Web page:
Gurus Should Spend Less Time Talking, More Time Listening

Passing of Gang Starr Iconoclast Brings Supposed Experts of Marketing Matters Into Sharp Relief

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Hadji Williams
Hadji Williams
It's been a little over two weeks since Keith Elam, one of the most accomplished artists of my generation, passed away.

As one-half of Gang Starr, Elam was truly a gifted emcee who pioneered an ill poetic street corner philosopher's eloquence not yet heard prior. Between his Gang Starr catalog and his groundbreaking Jazzmatazz work, he proved a source of seemingly unlimited rhymes. And his willingness to discuss everything from the writing process to manhood to parenthood to politics to crime made his lyrics truly universal.

April 19, 2010, saw the passing of perhaps the only non-east Indian who could rightfully call himself a guru with a straight face. Elam's death also got me thinking about all the other so-called gurus out here.

A while back I met a guy who'd penned the definitive book on Twitter. I know it was the definitive book on Twitter because he said so. And so had his publisher. The guy admitted to never having worked for Twitter. He hadn't even been using Twitter very long himself. But no matter. He had a book, a title, and full schedule of speaking gigs and media appearances to validate his gurudom.

Now, the easiest thing would be to insult folks like this. That'd be the one-off sure-shot that would garner plenty of RTs, comments, and e-daps. But instead, I want to try something different, beginning with a question:

What if all the gurus, particularly those of us in marketing, PR and social media, just said: "I don't know" -- out loud?

What if all the so-called trendspotting gurus stopped for a second and said, "Mr. & Mr. . Talk Show Host, to be perfectly honest, I just wrote this book to get a few speaking gigs and make some quick cash. But to answer your original question, 'I'm really not sure.'"?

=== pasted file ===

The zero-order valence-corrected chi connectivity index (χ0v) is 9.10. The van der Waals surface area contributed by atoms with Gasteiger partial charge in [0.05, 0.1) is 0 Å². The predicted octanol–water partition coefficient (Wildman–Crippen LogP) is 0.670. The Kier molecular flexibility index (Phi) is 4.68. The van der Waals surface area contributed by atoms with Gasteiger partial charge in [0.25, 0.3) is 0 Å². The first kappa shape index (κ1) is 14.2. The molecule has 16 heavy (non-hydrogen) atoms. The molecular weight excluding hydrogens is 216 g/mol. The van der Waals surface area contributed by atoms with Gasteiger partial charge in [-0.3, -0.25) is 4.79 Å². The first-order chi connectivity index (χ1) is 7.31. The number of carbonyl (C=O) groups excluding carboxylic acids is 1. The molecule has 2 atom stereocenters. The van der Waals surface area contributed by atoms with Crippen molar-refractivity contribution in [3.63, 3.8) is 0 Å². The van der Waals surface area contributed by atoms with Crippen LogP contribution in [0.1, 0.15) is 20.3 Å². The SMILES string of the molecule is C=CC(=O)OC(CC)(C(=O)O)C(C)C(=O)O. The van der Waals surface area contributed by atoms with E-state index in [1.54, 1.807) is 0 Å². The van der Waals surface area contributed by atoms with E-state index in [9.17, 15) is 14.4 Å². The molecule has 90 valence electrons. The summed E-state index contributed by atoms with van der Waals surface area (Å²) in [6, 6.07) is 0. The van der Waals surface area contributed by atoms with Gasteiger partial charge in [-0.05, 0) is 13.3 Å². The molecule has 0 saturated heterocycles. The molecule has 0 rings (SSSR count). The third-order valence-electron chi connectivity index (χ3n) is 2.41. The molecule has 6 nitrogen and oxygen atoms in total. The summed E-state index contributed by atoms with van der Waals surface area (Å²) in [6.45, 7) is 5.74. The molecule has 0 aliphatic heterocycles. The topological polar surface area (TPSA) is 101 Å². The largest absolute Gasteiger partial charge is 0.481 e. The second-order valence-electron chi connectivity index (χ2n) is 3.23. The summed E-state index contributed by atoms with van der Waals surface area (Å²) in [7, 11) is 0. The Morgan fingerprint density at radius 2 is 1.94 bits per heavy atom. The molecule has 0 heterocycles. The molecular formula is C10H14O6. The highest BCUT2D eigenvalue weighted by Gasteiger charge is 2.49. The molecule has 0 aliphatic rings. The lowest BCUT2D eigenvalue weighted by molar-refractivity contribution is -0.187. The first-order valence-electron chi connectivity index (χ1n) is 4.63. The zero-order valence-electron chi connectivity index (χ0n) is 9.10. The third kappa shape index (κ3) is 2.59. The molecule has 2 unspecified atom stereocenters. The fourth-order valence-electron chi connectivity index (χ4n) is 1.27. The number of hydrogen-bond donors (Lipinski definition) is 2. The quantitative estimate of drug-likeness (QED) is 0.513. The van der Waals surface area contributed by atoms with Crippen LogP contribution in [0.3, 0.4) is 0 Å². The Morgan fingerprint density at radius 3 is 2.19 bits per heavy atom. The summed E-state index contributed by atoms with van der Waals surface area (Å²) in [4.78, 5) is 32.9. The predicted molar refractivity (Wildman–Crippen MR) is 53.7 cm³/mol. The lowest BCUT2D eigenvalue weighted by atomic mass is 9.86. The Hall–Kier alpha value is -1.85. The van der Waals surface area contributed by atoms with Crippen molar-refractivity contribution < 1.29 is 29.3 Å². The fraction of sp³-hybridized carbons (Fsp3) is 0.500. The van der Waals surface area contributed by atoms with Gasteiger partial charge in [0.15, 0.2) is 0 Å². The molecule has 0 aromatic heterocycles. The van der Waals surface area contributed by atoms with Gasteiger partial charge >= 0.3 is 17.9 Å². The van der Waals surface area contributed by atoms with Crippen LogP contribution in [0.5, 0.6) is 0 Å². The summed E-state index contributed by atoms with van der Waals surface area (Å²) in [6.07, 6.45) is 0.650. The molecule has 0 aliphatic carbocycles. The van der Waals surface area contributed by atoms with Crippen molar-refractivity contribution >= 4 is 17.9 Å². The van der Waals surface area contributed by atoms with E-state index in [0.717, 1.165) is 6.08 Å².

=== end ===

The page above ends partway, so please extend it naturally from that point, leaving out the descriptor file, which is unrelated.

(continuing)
What if we all told our clients we're not experts and added, "At this stage of the game, no one is an expert. The space is too new and too fluid. We're all students learning as we go. And fact is, what worked last year, or even last week, might not work tomorrow."

What would happen to all us gurus then? Would our billings get cut? Would we lose followers? Would we get less sex?

Seriously, what would honestly happen if we all took, say, six months, or 60 days, or even six days and just shut up -- and listened?

And by "listen" I mean, no more white-paper decks. No more self-aggrandizing tweets and blog postings. No more "Ain't I a genius?" podcasts. No more keynotes or panels.

In fact, no more anything that doesn't begin and end with listening.

Listening to people who are actually doing the things so many of us claim to have mastered. Listening to how regular people are actually living and moving and working and playing. Listening to people who spend way more time offline than on. Listening to people who buy more than they try to sell.

I once stayed in a house full of nuns in the middle of the West Side of Chicago. About twice a year, they'd take vows of silence while living in the middle of one of the loudest neighborhoods in one of the loudest cities in America; and all they did was listen. They still did their jobs -- taught classes, shopped, all that. But they didn't talk. They just listened. If they had something to say, they wrote it down.

I'm gonna try it myself and see how far I get. Something tells me there's a whole other world out there once I stop pretending I know everything.

Meanwhile, I encourage you to check out Guru's Gang Starr and Jazzmatazz catalog. It's good listening.

R.I.P., Mr. Elam.

And to all the other gurus out there: Shhhhh. Two ears, one mouth -- move accordingly.

Hadji Williams is not a guru. If you wanna know more about him, just Google. Recovering gurus can e-mail me at:
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